Frequently Asked Questions regarding Guardianships
A guardianship is a legal action to appoint a guardian of a person, property, or both.
A guardian is an individual or entity (such as a nonprofit organization or bank) which is appointed by the court to care for an incapacitated person, a minor, or a person with developmental disabilities otherwise known as the “ward” or to care for the ward’s property.
Yes. There are limited guardians, plenary guardians, preneed guardians, standby guardians, and guardian advocates.
Any adult (above 18 years of age) who is a resident of Florida may serve as a guardian whether related or unrelated to the ward. Additionally, professional, public guardians, or certain entities may serve as a guardian sometimes dependant on the type of guardianship. The court, however, will generally look at certain criteria to determine if a proposed guardian is suitable to act as the guardian.
Absolutely. In fact, Florida law requires the use of the least restrictive means to help individuals who cannot care for themselves or their property. Some of these options include powers of attorney, health care surrogates, and advance health care directives.
The duties of a guardian depend on the type of guardianship and the authority given to the guardian by the court. Generally, guardians of the person may exercise the rights which the court removed from the ward and delegated to the guardian. These may include the right to contract, the right to marry, the right to make medical decisions, and many more. Guardians of the property generally are required to invest the property prudently and to use it only for the ward’s support. Certain financial transactions require court approval.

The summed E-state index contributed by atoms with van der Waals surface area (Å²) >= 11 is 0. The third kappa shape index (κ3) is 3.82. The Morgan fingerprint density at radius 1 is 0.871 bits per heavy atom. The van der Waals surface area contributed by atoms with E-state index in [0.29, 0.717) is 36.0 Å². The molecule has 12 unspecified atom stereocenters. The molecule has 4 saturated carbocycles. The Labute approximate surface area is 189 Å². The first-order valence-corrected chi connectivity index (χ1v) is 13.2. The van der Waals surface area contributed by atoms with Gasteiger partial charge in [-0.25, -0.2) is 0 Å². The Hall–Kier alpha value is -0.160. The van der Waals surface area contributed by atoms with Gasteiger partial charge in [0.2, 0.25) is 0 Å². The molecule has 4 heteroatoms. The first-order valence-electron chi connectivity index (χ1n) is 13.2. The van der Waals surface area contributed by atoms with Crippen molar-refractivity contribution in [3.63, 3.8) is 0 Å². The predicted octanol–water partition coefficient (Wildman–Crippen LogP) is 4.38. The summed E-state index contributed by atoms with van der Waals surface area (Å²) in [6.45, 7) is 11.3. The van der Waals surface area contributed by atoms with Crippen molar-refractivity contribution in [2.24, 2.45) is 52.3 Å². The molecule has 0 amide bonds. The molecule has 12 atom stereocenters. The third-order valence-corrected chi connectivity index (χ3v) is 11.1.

A limited guardian is a guardian with powers to exercise only some legal rights on behalf of the ward.
A plenary guardian is a guardian with the power to exercise all legal rights on behalf of the ward.
A preneed guardian is a guardian named by a surviving parent or both parents to serve as the guardian of a minor child in case the parent becomes incapacitated or dies. A preneed guardian is provided a rebuttable presumption that he or she is entitled to serve as guardian.
A standby guardian is essentially a guardian in waiting, much like a preneed guardian. A guardian may petition the court to appoint a standby guardian who will basically replace the guardian if the guardian becomes incapacitated, removed, resigns, or dies.